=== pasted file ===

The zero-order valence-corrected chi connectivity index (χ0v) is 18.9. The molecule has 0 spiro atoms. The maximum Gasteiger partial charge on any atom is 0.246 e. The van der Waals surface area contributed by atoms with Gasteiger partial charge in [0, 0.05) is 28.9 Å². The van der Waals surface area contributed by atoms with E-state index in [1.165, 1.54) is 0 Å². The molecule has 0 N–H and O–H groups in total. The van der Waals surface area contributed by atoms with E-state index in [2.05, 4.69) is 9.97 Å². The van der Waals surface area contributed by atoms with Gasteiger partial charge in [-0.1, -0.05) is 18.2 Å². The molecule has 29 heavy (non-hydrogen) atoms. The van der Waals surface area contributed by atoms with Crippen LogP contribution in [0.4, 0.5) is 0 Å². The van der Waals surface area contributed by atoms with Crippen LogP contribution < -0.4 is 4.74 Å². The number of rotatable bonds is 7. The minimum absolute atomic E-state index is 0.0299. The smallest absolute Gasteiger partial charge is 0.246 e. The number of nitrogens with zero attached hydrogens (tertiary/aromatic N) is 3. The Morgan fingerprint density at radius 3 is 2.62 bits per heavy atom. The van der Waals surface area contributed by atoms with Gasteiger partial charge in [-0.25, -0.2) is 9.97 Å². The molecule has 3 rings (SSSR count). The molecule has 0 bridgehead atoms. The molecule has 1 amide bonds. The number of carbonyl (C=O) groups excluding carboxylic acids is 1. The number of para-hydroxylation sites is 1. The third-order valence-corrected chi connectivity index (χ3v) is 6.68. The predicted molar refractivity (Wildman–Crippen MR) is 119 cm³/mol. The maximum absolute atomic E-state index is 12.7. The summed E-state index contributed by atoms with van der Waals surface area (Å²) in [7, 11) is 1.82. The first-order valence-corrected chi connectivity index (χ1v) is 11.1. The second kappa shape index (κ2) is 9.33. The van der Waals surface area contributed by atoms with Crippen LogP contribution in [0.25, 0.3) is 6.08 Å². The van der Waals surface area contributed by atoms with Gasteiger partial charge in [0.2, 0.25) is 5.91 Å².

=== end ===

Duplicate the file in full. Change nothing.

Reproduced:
The zero-order valence-corrected chi connectivity index (χ0v) is 18.9. The molecule has 0 spiro atoms. The maximum Gasteiger partial charge on any atom is 0.246 e. The van der Waals surface area contributed by atoms with Gasteiger partial charge in [0, 0.05) is 28.9 Å². The van der Waals surface area contributed by atoms with E-state index in [1.165, 1.54) is 0 Å². The molecule has 0 N–H and O–H groups in total. The van der Waals surface area contributed by atoms with E-state index in [2.05, 4.69) is 9.97 Å². The van der Waals surface area contributed by atoms with Gasteiger partial charge in [-0.1, -0.05) is 18.2 Å². The molecule has 29 heavy (non-hydrogen) atoms. The van der Waals surface area contributed by atoms with Crippen LogP contribution in [0.4, 0.5) is 0 Å². The van der Waals surface area contributed by atoms with Crippen LogP contribution < -0.4 is 4.74 Å². The number of rotatable bonds is 7. The minimum absolute atomic E-state index is 0.0299. The smallest absolute Gasteiger partial charge is 0.246 e. The number of nitrogens with zero attached hydrogens (tertiary/aromatic N) is 3. The Morgan fingerprint density at radius 3 is 2.62 bits per heavy atom. The van der Waals surface area contributed by atoms with Gasteiger partial charge in [-0.25, -0.2) is 9.97 Å². The molecule has 3 rings (SSSR count). The molecule has 0 bridgehead atoms. The molecule has 1 amide bonds. The number of carbonyl (C=O) groups excluding carboxylic acids is 1. The number of para-hydroxylation sites is 1. The third-order valence-corrected chi connectivity index (χ3v) is 6.68. The predicted molar refractivity (Wildman–Crippen MR) is 119 cm³/mol. The maximum absolute atomic E-state index is 12.7. The summed E-state index contributed by atoms with van der Waals surface area (Å²) in [7, 11) is 1.82. The first-order valence-corrected chi connectivity index (χ1v) is 11.1. The second kappa shape index (κ2) is 9.33. The van der Waals surface area contributed by atoms with Crippen LogP contribution in [0.25, 0.3) is 6.08 Å². The van der Waals surface area contributed by atoms with Gasteiger partial charge in [0.2, 0.25) is 5.91 Å².